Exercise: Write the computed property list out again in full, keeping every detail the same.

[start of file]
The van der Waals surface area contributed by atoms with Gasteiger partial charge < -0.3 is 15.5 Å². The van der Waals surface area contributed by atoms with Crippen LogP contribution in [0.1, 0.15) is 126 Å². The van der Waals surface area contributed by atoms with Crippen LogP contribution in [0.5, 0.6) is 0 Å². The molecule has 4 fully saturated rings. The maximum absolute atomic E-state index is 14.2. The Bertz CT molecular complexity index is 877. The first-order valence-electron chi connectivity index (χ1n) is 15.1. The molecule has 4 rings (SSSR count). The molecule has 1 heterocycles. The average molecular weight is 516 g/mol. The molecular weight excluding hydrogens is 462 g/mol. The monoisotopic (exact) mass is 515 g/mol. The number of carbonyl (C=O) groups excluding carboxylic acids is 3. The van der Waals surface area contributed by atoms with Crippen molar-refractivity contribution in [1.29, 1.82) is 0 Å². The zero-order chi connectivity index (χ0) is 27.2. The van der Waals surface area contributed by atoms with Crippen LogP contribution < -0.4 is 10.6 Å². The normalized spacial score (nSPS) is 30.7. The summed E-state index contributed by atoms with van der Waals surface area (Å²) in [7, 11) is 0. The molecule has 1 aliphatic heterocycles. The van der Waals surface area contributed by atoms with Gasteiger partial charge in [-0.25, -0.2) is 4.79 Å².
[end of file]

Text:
The van der Waals surface area contributed by atoms with Gasteiger partial charge < -0.3 is 15.5 Å². The van der Waals surface area contributed by atoms with Crippen LogP contribution in [0.1, 0.15) is 126 Å². The van der Waals surface area contributed by atoms with Crippen LogP contribution in [0.5, 0.6) is 0 Å². The molecule has 4 fully saturated rings. The maximum absolute atomic E-state index is 14.2. The Bertz CT molecular complexity index is 877. The first-order valence-electron chi connectivity index (χ1n) is 15.1. The molecule has 4 rings (SSSR count). The molecule has 1 heterocycles. The average molecular weight is 516 g/mol. The molecular weight excluding hydrogens is 462 g/mol. The monoisotopic (exact) mass is 515 g/mol. The number of carbonyl (C=O) groups excluding carboxylic acids is 3. The van der Waals surface area contributed by atoms with Crippen molar-refractivity contribution in [1.29, 1.82) is 0 Å². The zero-order chi connectivity index (χ0) is 27.2. The van der Waals surface area contributed by atoms with Crippen LogP contribution < -0.4 is 10.6 Å². The normalized spacial score (nSPS) is 30.7. The summed E-state index contributed by atoms with van der Waals surface area (Å²) in [7, 11) is 0. The molecule has 1 aliphatic heterocycles. The van der Waals surface area contributed by atoms with Gasteiger partial charge in [-0.25, -0.2) is 4.79 Å².